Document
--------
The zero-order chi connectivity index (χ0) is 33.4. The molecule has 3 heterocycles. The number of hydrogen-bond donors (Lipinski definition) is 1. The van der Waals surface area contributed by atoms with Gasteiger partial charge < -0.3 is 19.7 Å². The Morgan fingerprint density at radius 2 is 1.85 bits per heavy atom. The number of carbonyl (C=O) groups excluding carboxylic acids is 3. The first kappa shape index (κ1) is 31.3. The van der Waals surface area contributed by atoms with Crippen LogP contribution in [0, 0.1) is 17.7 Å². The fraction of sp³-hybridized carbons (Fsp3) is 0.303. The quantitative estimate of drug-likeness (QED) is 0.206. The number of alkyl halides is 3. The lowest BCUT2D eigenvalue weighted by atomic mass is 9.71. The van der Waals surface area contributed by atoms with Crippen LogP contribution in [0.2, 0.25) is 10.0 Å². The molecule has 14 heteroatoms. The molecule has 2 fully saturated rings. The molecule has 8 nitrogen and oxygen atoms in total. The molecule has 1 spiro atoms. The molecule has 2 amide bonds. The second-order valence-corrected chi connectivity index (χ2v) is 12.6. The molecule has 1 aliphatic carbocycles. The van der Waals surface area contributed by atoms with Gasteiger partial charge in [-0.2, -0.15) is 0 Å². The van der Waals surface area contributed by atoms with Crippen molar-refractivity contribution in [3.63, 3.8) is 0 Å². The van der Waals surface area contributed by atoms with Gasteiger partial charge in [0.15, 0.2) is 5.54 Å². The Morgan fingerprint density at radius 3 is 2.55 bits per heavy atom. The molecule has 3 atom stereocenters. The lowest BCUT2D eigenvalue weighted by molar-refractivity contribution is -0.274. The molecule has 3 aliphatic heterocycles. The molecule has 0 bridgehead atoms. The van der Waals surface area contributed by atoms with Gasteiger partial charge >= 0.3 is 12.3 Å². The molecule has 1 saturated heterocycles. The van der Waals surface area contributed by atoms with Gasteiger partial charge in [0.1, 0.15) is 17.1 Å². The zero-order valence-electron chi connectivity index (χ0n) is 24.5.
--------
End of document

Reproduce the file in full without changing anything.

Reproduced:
The zero-order chi connectivity index (χ0) is 33.4. The molecule has 3 heterocycles. The number of hydrogen-bond donors (Lipinski definition) is 1. The van der Waals surface area contributed by atoms with Gasteiger partial charge < -0.3 is 19.7 Å². The Morgan fingerprint density at radius 2 is 1.85 bits per heavy atom. The number of carbonyl (C=O) groups excluding carboxylic acids is 3. The first kappa shape index (κ1) is 31.3. The van der Waals surface area contributed by atoms with Crippen LogP contribution in [0, 0.1) is 17.7 Å². The fraction of sp³-hybridized carbons (Fsp3) is 0.303. The quantitative estimate of drug-likeness (QED) is 0.206. The number of alkyl halides is 3. The lowest BCUT2D eigenvalue weighted by atomic mass is 9.71. The van der Waals surface area contributed by atoms with Crippen LogP contribution in [0.2, 0.25) is 10.0 Å². The molecule has 14 heteroatoms. The molecule has 2 fully saturated rings. The molecule has 8 nitrogen and oxygen atoms in total. The molecule has 1 spiro atoms. The molecule has 2 amide bonds. The second-order valence-corrected chi connectivity index (χ2v) is 12.6. The molecule has 1 aliphatic carbocycles. The van der Waals surface area contributed by atoms with Gasteiger partial charge in [-0.2, -0.15) is 0 Å². The van der Waals surface area contributed by atoms with Crippen molar-refractivity contribution in [3.63, 3.8) is 0 Å². The van der Waals surface area contributed by atoms with Gasteiger partial charge in [0.15, 0.2) is 5.54 Å². The Morgan fingerprint density at radius 3 is 2.55 bits per heavy atom. The molecule has 3 atom stereocenters. The lowest BCUT2D eigenvalue weighted by molar-refractivity contribution is -0.274. The molecule has 3 aliphatic heterocycles. The molecule has 0 bridgehead atoms. The van der Waals surface area contributed by atoms with Gasteiger partial charge >= 0.3 is 12.3 Å². The molecule has 1 saturated heterocycles. The van der Waals surface area contributed by atoms with Gasteiger partial charge in [0.1, 0.15) is 17.1 Å². The zero-order valence-electron chi connectivity index (χ0n) is 24.5.